Who Wants to Return Home? A Survey of Sudanese Refugees in Kakuma, Kenya

By Eidelson, Roy J.; Horn, Rebecca | Refuge, Spring 2008 | Go to article overview

Who Wants to Return Home? A Survey of Sudanese Refugees in Kakuma, Kenya


Eidelson, Roy J., Horn, Rebecca, Refuge


Abstract

With the goal of better understanding some of the psychological factors related to refugees' desire to return home, surveys were administered to 235 South Sudanese refugees living in the Kakuma Refugee Camp in Kenya. Respondents were asked about how much they wanted to return to Sudan, their emotional reactions about returning, their views on the prospects for peace, their expectations regarding how they would be received upon return, and their concerns about specific challenges they might face. In addition, they completed an inventory measuring their personal beliefs about issues in five domains: vulnerability, injustice, distrust, superiority, and helplessness in regard to prospective returnees to Sudan. A large majority was very eager to repatriate. Individual differences in attitudes toward returning were significantly linked to the strength of their beliefs in the five domains. Stronger beliefs about vulnerability, injustice, distrust, and helplessness were associated with more negative perceptions of return, while a stronger belief about returnee superiority was correlated with a more favourable perspective on repatriation.

Resume

Dans le but de mieux comprendre quelques-uns des facteurs psychologiques lies au desir des refugies de retourner chez eux, des enquetes ont ete conduites aupres de 235 refugies originaires du sud Soudan et vivant dans le camp de refugies de Kakuma, au Kenya. On posa aux repondants des questions sur l'intensite de leur desir de retourner au Soudan, leurs reactions emotionnelles par rapport a toute la question du retour, leur point de vue sur les perspectives pour la paix, leurs attentes quant a la facon dont ils seraient recus au retour, et leurs preoccupations quant aux defis specifiques qui pourraient les con fronter. En plus, ils completerent aussi un inventaire de personnalite permettant d'evaluer leurs croyances personnelles sur des questions relatives a cinq domaines : la vulnerabilite, l'injustice, la mefiance, la superiorite, et le sentiment d'impuissance par rapport aux eventuels candidats au retour au Soudan. La grande majorite etait tres desireuse de rentrer au pays. Les differences individuelles dans les attitudes par rapport au retour etaient etroitement liees a l'intensite de leur croyance dans les cinq domames. Une croyance plus forte dans la vulnerabilite, l'injustice, la mefiance, et le sentiment d'impuissance etait associee a des perceptions plutot negatives sur le retour, alors qu'une croyance plus forte quant a la superiorite du refugie revenant chez lui etait correlee avec une perspective plus favorable sur le retour.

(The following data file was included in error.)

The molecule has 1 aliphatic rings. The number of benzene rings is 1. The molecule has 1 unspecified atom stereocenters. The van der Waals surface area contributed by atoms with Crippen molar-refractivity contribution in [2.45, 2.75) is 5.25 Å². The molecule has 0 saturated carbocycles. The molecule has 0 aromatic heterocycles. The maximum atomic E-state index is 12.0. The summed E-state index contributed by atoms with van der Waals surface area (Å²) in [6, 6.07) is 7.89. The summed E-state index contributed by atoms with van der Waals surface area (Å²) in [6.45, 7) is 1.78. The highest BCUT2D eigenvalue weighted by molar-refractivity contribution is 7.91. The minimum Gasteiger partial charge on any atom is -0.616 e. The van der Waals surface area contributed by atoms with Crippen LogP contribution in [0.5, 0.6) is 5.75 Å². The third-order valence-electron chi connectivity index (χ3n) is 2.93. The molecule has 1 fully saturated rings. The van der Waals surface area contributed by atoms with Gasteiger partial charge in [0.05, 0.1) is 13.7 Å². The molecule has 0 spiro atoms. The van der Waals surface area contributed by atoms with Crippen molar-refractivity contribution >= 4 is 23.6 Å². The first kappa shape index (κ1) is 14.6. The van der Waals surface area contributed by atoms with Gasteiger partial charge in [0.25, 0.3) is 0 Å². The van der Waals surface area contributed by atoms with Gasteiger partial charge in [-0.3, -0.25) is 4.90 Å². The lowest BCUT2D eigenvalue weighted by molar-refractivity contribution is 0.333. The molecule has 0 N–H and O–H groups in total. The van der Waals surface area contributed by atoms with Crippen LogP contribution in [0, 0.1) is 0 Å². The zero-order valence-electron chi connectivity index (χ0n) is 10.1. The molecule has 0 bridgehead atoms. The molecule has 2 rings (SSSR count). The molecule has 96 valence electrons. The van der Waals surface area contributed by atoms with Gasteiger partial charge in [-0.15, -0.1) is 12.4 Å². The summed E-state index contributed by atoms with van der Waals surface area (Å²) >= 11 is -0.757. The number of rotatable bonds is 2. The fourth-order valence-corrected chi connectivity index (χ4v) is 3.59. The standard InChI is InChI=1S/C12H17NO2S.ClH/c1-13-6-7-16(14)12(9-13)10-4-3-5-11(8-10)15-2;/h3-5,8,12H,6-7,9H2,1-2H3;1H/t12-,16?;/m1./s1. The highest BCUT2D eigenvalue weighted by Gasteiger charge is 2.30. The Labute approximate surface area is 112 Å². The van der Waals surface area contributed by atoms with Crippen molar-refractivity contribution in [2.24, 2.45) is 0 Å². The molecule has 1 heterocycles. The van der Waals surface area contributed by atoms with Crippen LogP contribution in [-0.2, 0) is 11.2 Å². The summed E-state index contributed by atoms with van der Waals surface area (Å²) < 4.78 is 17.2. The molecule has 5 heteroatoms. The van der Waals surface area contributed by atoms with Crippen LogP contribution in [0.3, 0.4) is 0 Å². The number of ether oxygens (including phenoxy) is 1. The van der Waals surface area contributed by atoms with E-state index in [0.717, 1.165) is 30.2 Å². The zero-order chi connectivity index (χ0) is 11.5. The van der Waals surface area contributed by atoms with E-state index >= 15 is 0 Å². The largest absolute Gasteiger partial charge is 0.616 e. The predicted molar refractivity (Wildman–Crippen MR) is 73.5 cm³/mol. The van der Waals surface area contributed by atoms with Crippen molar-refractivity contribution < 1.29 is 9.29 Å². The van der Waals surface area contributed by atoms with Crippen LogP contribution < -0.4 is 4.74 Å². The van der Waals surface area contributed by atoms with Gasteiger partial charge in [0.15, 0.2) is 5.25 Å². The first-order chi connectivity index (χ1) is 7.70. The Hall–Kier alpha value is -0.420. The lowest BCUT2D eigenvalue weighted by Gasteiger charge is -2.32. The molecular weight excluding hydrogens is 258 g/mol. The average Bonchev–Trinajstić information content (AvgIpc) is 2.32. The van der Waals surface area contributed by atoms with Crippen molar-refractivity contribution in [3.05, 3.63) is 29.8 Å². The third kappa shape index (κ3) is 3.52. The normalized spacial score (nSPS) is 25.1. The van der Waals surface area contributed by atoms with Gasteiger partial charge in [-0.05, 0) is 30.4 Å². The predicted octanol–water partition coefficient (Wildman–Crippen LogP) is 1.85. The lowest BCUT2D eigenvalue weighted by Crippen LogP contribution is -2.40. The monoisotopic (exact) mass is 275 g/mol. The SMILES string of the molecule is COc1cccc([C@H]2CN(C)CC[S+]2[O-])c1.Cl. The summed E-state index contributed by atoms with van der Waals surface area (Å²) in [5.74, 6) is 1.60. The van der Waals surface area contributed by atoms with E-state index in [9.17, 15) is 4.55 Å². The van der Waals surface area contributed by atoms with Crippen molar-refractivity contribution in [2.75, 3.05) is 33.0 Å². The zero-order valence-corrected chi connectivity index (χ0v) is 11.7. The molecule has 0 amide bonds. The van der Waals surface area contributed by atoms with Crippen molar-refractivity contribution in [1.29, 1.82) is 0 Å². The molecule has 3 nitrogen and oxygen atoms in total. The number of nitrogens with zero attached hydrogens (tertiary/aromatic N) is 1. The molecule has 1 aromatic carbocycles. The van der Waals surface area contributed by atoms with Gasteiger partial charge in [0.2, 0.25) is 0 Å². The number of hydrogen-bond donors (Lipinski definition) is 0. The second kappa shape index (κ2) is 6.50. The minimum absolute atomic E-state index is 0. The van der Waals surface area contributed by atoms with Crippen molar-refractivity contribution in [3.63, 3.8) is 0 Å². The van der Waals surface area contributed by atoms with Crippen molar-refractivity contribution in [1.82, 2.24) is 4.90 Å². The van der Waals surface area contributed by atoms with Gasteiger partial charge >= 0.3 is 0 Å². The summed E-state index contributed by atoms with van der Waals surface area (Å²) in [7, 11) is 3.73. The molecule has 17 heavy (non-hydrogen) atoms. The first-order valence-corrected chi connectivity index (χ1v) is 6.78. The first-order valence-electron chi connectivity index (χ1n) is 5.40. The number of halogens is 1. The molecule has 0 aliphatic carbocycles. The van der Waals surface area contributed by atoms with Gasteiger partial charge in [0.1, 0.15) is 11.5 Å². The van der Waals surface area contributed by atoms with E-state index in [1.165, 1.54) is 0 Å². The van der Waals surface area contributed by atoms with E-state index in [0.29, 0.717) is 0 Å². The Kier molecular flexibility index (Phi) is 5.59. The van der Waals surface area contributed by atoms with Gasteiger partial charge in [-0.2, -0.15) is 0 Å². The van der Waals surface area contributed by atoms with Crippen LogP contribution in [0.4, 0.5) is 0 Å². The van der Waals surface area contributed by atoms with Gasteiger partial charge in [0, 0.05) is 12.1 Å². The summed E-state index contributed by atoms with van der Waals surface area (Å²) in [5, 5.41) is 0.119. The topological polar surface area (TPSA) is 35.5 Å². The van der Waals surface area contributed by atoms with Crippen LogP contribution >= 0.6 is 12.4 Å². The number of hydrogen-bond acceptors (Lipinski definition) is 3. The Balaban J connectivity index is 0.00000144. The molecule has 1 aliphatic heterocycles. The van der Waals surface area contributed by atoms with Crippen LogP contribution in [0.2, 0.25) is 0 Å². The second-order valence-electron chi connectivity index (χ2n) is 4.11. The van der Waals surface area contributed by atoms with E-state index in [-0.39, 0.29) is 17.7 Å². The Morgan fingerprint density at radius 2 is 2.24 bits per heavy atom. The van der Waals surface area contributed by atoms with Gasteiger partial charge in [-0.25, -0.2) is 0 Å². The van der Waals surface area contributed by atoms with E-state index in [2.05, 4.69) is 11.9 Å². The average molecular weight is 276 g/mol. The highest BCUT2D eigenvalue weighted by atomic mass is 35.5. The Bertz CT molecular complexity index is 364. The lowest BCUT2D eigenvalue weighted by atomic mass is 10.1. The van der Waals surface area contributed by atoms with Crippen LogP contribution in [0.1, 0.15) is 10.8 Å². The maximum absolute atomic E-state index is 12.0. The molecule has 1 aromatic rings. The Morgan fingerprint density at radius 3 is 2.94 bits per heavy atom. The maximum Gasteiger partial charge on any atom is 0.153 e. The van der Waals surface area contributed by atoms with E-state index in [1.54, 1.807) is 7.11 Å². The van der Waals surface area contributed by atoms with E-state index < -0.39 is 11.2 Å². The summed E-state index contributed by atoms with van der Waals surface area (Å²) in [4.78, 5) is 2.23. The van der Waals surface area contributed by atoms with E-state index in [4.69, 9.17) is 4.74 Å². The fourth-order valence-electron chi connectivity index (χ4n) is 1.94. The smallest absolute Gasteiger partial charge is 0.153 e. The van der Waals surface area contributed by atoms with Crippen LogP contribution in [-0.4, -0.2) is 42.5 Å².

Introduction

The plight of refugees and other people displaced from their homes by uncontrolled violence or deliberate ethnic expulsion has been well documented and has received increasing attention from scholars, practitioners, and the international community over the past decade. (1) Millions of these refugees find shelter in large camps run by UNHCR and collaborating NGOs, where they may "temporarily" reside for years and sometimes for decades. From this distance, across their country's borders, refugees often dream of someday returning, in part because, despite the events that may have precipitated their flight, feeling "at home" is viewed as a comfort that only their homeland can provide. (2)

But numerous researchers have documented how repatriation often proves to be significantly less rewarding and far more disillusioning than the resilient refugees who return home had anticipated (3)--due to a variety of factors including resentment from stayees, being perceived as outsiders, disinterest in their stories, stressful economic circumstances, and unexpected changes during their time away. (4) In short, as Harrell-Bond and Gatson have observed: "Because the return is so strongly associated in the minds of exiles with the end of a traumatic period, the unexpected differences and difficulties can make going 'home' even more painful than the original exile. …

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